Kid Row

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"How to put it without being offensive? One might hire these people to work at a Circle K, but I cannot see hiring them to supervise youth at a correctional facility."

The results are obvious, the counselor says. "Kids are getting beat up, jumped, you name it and it's because staff isn't where they're supposed to be."

Many interviewed for this story suspect the incidents are underreported, because kids fear recriminations from ratting out their keepers.

One entry-level youth corrections officer at Eagle Point, the ADJC facility in Buckeye that accommodates boys from rural counties, says limited training at the ADJC academy has done nothing to prepare her for the mentally ill kids she works with every day.

She remembers an incident late one night when she and another officer were trying to control a boy who was self-abusing. They put him in the restraint chair, where he was pinned down, with an oversized helmet on, including a plastic guard over his face so he couldn't spit at staff.

"I'll bite my tongue off," the boy said, and, as the officer recalls, he almost did.

"He kept biting his tongue and I'm not trained to deal with mental health kids and it was so late at night that no one was coming out there to deal with it," she says.

Another time, she says, "A kid went to the bathroom on the floor in separation and smeared it all on the window and the door in separation and all over the wall and wrote 666 and then started licking it off the window."

This officer has a couple years' experience with adult corrections, a GED and the four weeks of training that ADJC employees receive, but she feels in no way qualified to deal with the troubled kids at Eagle Point.

"It's a joke. They're not really getting the help that they need," she says.

When she began at ADJC, she was assigned to a cottage, and asked to run group-counseling sessions. She received no preparation for this, she says, and the kids quickly got off subject.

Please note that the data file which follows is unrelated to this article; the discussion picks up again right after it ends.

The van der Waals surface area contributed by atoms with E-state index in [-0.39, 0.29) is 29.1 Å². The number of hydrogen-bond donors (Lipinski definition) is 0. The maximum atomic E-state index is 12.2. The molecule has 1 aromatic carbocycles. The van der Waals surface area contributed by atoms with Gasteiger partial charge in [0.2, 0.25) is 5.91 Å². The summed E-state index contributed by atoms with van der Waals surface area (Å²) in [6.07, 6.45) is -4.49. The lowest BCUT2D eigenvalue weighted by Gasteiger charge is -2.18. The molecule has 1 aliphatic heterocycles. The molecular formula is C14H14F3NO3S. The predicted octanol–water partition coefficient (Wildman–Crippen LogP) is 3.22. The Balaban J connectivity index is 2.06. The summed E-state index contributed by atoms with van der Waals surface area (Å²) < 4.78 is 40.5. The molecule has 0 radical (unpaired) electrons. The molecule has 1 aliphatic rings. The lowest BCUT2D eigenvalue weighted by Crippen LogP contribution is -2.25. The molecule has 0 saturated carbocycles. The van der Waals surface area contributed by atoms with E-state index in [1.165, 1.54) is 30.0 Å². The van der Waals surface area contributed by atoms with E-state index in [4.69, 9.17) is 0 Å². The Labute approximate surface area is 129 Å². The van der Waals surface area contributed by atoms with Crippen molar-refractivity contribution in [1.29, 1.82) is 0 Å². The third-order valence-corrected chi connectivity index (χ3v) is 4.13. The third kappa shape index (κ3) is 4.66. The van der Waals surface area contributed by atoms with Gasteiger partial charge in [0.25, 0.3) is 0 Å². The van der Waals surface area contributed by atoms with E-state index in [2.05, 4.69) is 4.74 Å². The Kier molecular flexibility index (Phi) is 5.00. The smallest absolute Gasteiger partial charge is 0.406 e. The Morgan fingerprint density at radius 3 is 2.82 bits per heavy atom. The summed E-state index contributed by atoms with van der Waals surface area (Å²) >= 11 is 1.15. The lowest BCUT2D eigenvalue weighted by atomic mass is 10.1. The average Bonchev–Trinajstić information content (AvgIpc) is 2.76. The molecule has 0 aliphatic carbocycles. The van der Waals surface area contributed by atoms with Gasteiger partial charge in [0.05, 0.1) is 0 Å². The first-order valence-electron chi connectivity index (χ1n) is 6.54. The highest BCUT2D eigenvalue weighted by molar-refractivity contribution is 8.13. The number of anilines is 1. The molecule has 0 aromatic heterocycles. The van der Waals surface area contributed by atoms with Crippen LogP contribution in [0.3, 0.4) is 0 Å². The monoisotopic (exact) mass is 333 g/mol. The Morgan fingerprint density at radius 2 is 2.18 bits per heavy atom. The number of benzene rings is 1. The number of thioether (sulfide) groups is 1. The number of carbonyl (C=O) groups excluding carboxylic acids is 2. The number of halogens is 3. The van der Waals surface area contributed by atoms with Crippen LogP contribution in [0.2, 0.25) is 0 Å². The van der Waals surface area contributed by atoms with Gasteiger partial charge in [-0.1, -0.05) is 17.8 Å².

Now she works in security, which means she responds to calls for assistance, rather than remaining in a unit. She doesn't have to run counseling sessions anymore, but she still sees mentally ill kids. It's obvious who's on the waiting list for Encanto. They act out, cut themselves, try to bite their tongues off.

It's not fair to the kids or the staff, she says, to put them in this situation.

"The people who work there thought they were going to be a correctional officer and not a therapist."

But the problems with ADJC staff are much more serious than simply not being able to get kids to listen during a counseling session. Kids are physically, verbally and sexually abused. Teachers are getting hurt.

The entry-level corrections officers often aren't much older than the kids, the critics say, and not much more mature. They sneak R-rated movies into the facilities to placate the kids, take smoking breaks when they're supposed to be watching the juveniles and put themselves and others in danger by horsing around with kids they are supposed to be supervising.

Last August, according to an incident report obtained from ADJC, a teacher at Adobe Mountain handed out papers to her class, and one kid crumpled his up. She told him he wouldn't get another and he responded by calling her a "bum fucking bitch." She told him to leave the classroom, and turned her back. The boy hit her in the head with a tube sock containing a bar of soap and a two-inch rock.

The teacher was taken to the hospital, where she received 13 staples in her head for two lacerations, including one that was two inches long.

Such an incident could have been prevented if the teacher had not been left alone in her room without a corrections officer present, say other teachers who commented for this story. The federal court order does not specifically dictate that teachers be accompanied by an officer, but ADJC policy does.

And just last month, John, a boy serving time for 57 counts of child molestation, admitted to staff that he'd been accessing pornography on a computer in Adobe Mountain's maintenance office -- something that likely could have been prevented if the youth-staff ratio were followed, and staff were adequately trained, as dictated by the court.

Department records show ADJC's internal affairs department investigates several dozen cases each year; hundreds more complaints never make it through the grievance process designed to allow kids to air their own concerns.

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Amy Silverman is a two-time winner of the Arizona Press Club’s Journalist of the Year award. Her work has appeared on the radio show This American Life and in the New York Times, the Washington Post, Lenny Letter, and Brain, Child. She’s the co-curator of the live reading series Bar Flies, and a commentator for KJZZ, the NPR affiliate in Phoenix. Silverman is the author of the book My Heart Can’t Even Believe It: A Story of Science, Love, and Down Syndrome (Woodbine House 2016). Follow her on Instagram (@amysilverman), Twitter (@amysilvermanaz), and at amy-silverman.com.